Do you really know?

Happy first day of May! In this time where most churches are closed, and the faithful unable to interact with the priests, our dear shepherds have been trying meet with their flock for a few minutes twice a day via chats on YouTube.

Sometimes it’s hard to sit still and listen.

So, to keep myself attentive, and to look more forward to these talks, I’ve taken to trying to do quick sketches of the padres while they’re chatting in their video.

That’s when I realized that it is daunting to try and draw someone. 

Because after I finish, when I compare the subject with my sketch, it’s very obvious whether or not I’ve successfully reproduced the person two dimensionally on paper.

Most times, you fail. At least I do.

That means every single time I sit down to draw someone, and sometimes anything else, I get stressed out, become all tense, and start anticipating failure.

If my mind is already predicting failure, then it’s going to definitely come out of my fingertips!

Then, thank God, two weeks ago, I made a connection.

While I was trying to loosely sketch something, I remembered contour drawing. Contour drawing is where you try to draw an object without picking up your pencil from the paper, yet without looking at your own drawing. The result after much practice at this is hopefully a very strong connection between your eye and hand coordination.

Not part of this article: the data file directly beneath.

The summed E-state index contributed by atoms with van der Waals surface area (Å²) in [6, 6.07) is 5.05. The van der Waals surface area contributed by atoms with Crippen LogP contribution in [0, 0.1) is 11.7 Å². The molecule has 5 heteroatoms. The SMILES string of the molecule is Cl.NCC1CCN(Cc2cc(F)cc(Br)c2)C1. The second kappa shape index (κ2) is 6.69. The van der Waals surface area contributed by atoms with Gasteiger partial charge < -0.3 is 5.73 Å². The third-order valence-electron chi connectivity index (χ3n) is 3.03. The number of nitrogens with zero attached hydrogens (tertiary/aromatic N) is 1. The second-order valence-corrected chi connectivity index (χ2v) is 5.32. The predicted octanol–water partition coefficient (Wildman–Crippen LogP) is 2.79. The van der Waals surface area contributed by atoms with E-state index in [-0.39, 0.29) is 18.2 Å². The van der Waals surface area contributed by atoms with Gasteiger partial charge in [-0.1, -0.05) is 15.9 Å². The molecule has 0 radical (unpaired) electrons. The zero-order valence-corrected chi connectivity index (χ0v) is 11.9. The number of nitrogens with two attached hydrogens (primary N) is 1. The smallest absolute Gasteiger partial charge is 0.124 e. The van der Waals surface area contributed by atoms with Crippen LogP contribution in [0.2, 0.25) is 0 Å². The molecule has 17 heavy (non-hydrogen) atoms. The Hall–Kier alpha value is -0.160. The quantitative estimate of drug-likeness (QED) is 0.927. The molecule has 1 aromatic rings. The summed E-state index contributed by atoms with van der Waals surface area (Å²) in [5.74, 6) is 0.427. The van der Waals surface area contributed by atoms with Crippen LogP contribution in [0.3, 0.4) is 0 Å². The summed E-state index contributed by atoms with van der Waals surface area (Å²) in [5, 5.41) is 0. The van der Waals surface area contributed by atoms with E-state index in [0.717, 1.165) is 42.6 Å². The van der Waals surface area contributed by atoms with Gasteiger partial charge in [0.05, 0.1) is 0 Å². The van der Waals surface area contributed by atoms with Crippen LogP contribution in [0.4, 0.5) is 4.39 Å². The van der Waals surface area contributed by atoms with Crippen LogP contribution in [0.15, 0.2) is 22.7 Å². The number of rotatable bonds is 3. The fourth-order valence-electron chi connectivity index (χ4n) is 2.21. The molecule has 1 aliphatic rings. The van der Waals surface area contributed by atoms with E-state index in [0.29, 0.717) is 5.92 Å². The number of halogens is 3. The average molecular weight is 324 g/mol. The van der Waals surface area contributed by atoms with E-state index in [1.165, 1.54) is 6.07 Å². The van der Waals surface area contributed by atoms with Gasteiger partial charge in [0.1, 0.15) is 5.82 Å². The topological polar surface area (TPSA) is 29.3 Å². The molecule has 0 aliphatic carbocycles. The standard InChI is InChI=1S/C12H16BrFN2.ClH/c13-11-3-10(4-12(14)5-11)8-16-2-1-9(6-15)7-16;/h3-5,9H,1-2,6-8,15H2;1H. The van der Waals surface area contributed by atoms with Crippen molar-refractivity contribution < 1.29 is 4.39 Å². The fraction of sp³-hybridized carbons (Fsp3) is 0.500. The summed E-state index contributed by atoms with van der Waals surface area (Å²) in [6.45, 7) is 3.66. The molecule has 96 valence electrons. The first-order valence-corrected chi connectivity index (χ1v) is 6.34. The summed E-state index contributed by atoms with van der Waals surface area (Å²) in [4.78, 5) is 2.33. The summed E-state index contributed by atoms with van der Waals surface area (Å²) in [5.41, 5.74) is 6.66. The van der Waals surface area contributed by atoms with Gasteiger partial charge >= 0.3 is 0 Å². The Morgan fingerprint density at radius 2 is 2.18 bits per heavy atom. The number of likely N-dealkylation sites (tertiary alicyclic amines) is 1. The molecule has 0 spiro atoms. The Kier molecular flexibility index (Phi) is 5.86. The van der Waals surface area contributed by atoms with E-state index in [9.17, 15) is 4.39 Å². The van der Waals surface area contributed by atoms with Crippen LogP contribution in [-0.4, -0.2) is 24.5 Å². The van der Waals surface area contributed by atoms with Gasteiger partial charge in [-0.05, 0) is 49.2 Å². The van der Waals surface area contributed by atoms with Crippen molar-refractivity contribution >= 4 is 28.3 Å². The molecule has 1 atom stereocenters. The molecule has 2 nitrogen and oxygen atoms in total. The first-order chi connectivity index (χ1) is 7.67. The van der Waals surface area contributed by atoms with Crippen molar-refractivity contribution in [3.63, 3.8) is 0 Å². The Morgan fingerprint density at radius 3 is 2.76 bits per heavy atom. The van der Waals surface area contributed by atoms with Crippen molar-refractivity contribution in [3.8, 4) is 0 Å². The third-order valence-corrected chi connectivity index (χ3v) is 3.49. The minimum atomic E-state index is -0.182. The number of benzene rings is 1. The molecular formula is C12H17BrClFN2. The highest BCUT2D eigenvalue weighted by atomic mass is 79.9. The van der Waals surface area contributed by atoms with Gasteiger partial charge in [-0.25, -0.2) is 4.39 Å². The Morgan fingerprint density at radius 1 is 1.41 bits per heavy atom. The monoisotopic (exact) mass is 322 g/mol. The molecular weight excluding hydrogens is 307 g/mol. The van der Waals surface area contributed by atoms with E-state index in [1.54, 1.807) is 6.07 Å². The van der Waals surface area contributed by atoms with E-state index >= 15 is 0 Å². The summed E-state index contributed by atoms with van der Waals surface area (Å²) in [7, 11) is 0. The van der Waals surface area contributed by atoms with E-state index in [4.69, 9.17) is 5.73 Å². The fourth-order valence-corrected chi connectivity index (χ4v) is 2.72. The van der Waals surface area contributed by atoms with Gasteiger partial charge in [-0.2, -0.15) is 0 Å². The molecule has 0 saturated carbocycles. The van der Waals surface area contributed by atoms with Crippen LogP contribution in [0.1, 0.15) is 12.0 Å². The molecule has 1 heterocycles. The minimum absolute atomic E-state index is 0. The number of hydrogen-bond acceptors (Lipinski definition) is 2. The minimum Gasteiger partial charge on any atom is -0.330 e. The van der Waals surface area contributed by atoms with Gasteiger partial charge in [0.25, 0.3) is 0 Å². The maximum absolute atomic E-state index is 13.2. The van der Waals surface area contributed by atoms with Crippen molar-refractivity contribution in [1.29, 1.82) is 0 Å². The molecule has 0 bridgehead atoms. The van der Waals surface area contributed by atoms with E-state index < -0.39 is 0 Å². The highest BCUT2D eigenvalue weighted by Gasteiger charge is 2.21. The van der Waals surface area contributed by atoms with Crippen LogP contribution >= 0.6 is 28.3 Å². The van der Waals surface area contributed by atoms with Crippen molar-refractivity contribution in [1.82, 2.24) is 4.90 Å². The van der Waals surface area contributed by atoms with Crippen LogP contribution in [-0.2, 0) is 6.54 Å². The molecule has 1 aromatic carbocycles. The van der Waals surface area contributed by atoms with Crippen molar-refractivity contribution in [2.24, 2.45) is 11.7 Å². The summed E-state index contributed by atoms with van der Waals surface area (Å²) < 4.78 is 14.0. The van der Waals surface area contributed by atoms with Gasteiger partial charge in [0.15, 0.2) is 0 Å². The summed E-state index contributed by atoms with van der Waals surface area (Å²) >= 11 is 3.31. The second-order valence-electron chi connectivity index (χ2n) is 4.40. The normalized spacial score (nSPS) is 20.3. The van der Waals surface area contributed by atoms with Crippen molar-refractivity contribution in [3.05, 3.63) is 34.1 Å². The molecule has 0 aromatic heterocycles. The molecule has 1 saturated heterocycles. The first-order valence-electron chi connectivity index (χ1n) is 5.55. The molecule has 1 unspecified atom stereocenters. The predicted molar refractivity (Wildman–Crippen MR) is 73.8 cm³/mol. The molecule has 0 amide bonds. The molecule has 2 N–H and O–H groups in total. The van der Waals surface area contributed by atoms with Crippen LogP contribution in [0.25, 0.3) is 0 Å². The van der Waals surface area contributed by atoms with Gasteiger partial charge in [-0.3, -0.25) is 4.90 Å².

Of course the results are quite laughable, and anything you draw after that is quite good in comparison.

So, I decided to start drawing whatever I wanted first with contour drawing, then I would be able to laugh and remember why I was really drawing or painting. 

Why do I draw and paint?

It is first both for the enjoyment and to capture the beauty of something. No other reason can come first. 

So, back to drawing the good padres.

I started doing contour drawings of each, and then loose, 5-10 minute sketches. If some of their talks went longer, then, I could do more sketches.

In the contour, it was quite remarkable, my mom pointed out, that as broken up as the drawing ends up looking, you can still piece together what is there and see something semi-believable. 

For the sketch, as I drew each of priests, I began to notice more about each one’s features. Similarities and contrasts.

And then I would compare the results with the real deal on the screen. Close, maybe a tad bit of a cigar, but not enough for a good long smoke.

It was then that I realized that we can really take for granted the visibility of everything around us. Sight is precious. 

We see, but to paraphrase Sherlock Holmes, “Do we observe?”

We can look at someone for so long, see them day in and day out, know them personally, but do we really know them? Do we know those features well enough? Are they memorized, engrained in us -I’m thinking of the scene from the Little Princess where Sara is running her hands over her father’s face before he leaves for war -if we lost that person the next day, could we remember enough to immortalize that person on paper?

It makes me wonder how well I know the features of my own family and friends -could I do the same to them?

I hope you enjoyed this little reflection on my newest habit. If you liked this, please consider subscribing and following this blog!

Thanks so much for reading!

#see #observe #contourdrawing #sketch #sspx #priests #catholic #atomichabits #imperfectionista #gratitude


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